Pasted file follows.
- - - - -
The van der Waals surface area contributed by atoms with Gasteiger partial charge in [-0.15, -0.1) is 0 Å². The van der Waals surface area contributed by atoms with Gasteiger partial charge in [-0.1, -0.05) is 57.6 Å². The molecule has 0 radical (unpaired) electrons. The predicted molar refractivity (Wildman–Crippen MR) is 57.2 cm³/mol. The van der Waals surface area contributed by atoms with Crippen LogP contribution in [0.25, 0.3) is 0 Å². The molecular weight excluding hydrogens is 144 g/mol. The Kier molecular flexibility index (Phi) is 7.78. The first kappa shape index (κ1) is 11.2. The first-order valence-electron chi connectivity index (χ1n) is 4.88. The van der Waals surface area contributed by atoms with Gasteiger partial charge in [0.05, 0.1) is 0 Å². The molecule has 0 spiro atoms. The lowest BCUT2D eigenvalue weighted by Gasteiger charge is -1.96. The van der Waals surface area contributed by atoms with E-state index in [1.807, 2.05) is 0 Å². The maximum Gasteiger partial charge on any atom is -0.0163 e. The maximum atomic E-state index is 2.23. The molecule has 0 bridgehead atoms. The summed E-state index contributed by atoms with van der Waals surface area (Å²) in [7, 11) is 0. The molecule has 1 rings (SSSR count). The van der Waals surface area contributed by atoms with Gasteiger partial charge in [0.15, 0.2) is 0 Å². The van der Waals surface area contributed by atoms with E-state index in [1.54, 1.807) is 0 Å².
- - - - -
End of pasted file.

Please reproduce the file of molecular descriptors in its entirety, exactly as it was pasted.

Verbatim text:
The van der Waals surface area contributed by atoms with Gasteiger partial charge in [-0.15, -0.1) is 0 Å². The van der Waals surface area contributed by atoms with Gasteiger partial charge in [-0.1, -0.05) is 57.6 Å². The molecule has 0 radical (unpaired) electrons. The predicted molar refractivity (Wildman–Crippen MR) is 57.2 cm³/mol. The van der Waals surface area contributed by atoms with Crippen LogP contribution in [0.25, 0.3) is 0 Å². The molecular weight excluding hydrogens is 144 g/mol. The Kier molecular flexibility index (Phi) is 7.78. The first kappa shape index (κ1) is 11.2. The first-order valence-electron chi connectivity index (χ1n) is 4.88. The van der Waals surface area contributed by atoms with Gasteiger partial charge in [0.05, 0.1) is 0 Å². The molecule has 0 spiro atoms. The lowest BCUT2D eigenvalue weighted by Gasteiger charge is -1.96. The van der Waals surface area contributed by atoms with E-state index in [1.807, 2.05) is 0 Å². The maximum Gasteiger partial charge on any atom is -0.0163 e. The maximum atomic E-state index is 2.23. The molecule has 0 bridgehead atoms. The summed E-state index contributed by atoms with van der Waals surface area (Å²) in [7, 11) is 0. The molecule has 1 rings (SSSR count). The van der Waals surface area contributed by atoms with Gasteiger partial charge in [0.15, 0.2) is 0 Å². The van der Waals surface area contributed by atoms with E-state index in [1.54, 1.807) is 0 Å².